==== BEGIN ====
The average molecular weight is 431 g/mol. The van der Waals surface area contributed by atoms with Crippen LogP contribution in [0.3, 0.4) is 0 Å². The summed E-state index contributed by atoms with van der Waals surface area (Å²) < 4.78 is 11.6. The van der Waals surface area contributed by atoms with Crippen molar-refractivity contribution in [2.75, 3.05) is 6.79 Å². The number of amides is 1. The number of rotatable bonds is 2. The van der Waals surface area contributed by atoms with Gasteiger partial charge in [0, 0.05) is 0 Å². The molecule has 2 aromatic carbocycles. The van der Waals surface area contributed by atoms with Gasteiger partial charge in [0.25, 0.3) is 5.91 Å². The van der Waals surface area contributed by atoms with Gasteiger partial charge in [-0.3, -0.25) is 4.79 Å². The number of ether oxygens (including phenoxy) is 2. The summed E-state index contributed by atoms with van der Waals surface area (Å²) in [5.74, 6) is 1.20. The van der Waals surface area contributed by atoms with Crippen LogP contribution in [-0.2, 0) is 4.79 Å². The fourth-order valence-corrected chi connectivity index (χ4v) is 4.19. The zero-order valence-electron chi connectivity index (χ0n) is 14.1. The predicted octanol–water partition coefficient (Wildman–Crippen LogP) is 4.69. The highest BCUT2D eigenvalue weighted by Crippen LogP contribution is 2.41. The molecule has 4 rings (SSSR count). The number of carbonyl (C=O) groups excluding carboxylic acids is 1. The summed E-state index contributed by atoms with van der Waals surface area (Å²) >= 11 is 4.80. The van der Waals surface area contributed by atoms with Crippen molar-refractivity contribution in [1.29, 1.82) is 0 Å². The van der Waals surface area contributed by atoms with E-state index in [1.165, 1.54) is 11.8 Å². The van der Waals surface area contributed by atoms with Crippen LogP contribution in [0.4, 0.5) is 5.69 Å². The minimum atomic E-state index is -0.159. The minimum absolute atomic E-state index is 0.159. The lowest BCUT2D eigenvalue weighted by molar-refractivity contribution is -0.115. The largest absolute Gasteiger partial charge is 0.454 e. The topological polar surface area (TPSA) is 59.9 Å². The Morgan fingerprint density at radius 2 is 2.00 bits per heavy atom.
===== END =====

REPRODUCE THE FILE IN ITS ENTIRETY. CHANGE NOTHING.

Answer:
The average molecular weight is 431 g/mol. The van der Waals surface area contributed by atoms with Crippen LogP contribution in [0.3, 0.4) is 0 Å². The summed E-state index contributed by atoms with van der Waals surface area (Å²) < 4.78 is 11.6. The van der Waals surface area contributed by atoms with Crippen molar-refractivity contribution in [2.75, 3.05) is 6.79 Å². The number of amides is 1. The number of rotatable bonds is 2. The van der Waals surface area contributed by atoms with Gasteiger partial charge in [0, 0.05) is 0 Å². The molecule has 2 aromatic carbocycles. The van der Waals surface area contributed by atoms with Gasteiger partial charge in [0.25, 0.3) is 5.91 Å². The van der Waals surface area contributed by atoms with Gasteiger partial charge in [-0.3, -0.25) is 4.79 Å². The number of ether oxygens (including phenoxy) is 2. The summed E-state index contributed by atoms with van der Waals surface area (Å²) in [5.74, 6) is 1.20. The van der Waals surface area contributed by atoms with Crippen LogP contribution in [-0.2, 0) is 4.79 Å². The fourth-order valence-corrected chi connectivity index (χ4v) is 4.19. The zero-order valence-electron chi connectivity index (χ0n) is 14.1. The predicted octanol–water partition coefficient (Wildman–Crippen LogP) is 4.69. The highest BCUT2D eigenvalue weighted by Crippen LogP contribution is 2.41. The molecule has 4 rings (SSSR count). The number of carbonyl (C=O) groups excluding carboxylic acids is 1. The summed E-state index contributed by atoms with van der Waals surface area (Å²) >= 11 is 4.80. The van der Waals surface area contributed by atoms with Crippen molar-refractivity contribution in [1.29, 1.82) is 0 Å². The van der Waals surface area contributed by atoms with E-state index in [1.165, 1.54) is 11.8 Å². The van der Waals surface area contributed by atoms with Crippen LogP contribution in [0.4, 0.5) is 5.69 Å². The minimum atomic E-state index is -0.159. The minimum absolute atomic E-state index is 0.159. The lowest BCUT2D eigenvalue weighted by molar-refractivity contribution is -0.115. The largest absolute Gasteiger partial charge is 0.454 e. The topological polar surface area (TPSA) is 59.9 Å². The Morgan fingerprint density at radius 2 is 2.00 bits per heavy atom.